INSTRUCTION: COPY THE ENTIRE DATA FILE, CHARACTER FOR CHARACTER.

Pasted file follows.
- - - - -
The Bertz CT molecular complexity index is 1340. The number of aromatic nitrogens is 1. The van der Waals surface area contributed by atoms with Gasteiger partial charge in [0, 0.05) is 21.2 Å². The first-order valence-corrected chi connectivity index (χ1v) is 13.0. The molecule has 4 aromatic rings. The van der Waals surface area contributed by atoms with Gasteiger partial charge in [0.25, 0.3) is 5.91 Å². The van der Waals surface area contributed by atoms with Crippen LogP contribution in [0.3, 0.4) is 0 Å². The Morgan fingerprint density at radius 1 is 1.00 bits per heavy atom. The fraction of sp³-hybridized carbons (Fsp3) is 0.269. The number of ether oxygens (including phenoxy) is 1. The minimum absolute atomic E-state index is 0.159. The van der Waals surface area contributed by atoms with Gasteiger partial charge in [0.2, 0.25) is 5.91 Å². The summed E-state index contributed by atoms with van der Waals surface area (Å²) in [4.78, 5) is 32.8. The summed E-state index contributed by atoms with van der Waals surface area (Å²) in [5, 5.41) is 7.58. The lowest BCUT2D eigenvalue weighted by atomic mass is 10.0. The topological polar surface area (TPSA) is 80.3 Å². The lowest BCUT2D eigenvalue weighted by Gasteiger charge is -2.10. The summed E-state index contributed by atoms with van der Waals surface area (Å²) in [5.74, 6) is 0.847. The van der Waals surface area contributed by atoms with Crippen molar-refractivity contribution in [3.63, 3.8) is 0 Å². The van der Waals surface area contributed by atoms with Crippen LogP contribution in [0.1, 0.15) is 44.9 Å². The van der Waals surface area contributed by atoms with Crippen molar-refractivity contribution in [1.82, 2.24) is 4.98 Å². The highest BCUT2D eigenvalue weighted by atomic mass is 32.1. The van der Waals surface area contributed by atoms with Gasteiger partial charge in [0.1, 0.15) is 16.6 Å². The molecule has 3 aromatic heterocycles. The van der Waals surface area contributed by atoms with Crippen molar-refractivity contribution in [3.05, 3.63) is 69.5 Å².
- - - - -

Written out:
The Bertz CT molecular complexity index is 1340. The number of aromatic nitrogens is 1. The van der Waals surface area contributed by atoms with Gasteiger partial charge in [0, 0.05) is 21.2 Å². The first-order valence-corrected chi connectivity index (χ1v) is 13.0. The molecule has 4 aromatic rings. The van der Waals surface area contributed by atoms with Gasteiger partial charge in [0.25, 0.3) is 5.91 Å². The van der Waals surface area contributed by atoms with Crippen LogP contribution in [0.3, 0.4) is 0 Å². The Morgan fingerprint density at radius 1 is 1.00 bits per heavy atom. The fraction of sp³-hybridized carbons (Fsp3) is 0.269. The number of ether oxygens (including phenoxy) is 1. The minimum absolute atomic E-state index is 0.159. The van der Waals surface area contributed by atoms with Gasteiger partial charge in [0.2, 0.25) is 5.91 Å². The summed E-state index contributed by atoms with van der Waals surface area (Å²) in [4.78, 5) is 32.8. The summed E-state index contributed by atoms with van der Waals surface area (Å²) in [5, 5.41) is 7.58. The lowest BCUT2D eigenvalue weighted by atomic mass is 10.0. The topological polar surface area (TPSA) is 80.3 Å². The lowest BCUT2D eigenvalue weighted by Gasteiger charge is -2.10. The summed E-state index contributed by atoms with van der Waals surface area (Å²) in [5.74, 6) is 0.847. The van der Waals surface area contributed by atoms with Crippen molar-refractivity contribution in [3.63, 3.8) is 0 Å². The van der Waals surface area contributed by atoms with Crippen LogP contribution in [0.1, 0.15) is 44.9 Å². The van der Waals surface area contributed by atoms with Crippen molar-refractivity contribution in [1.82, 2.24) is 4.98 Å². The highest BCUT2D eigenvalue weighted by atomic mass is 32.1. The van der Waals surface area contributed by atoms with Gasteiger partial charge in [0.1, 0.15) is 16.6 Å². The molecule has 3 aromatic heterocycles. The van der Waals surface area contributed by atoms with Crippen molar-refractivity contribution in [3.05, 3.63) is 69.5 Å².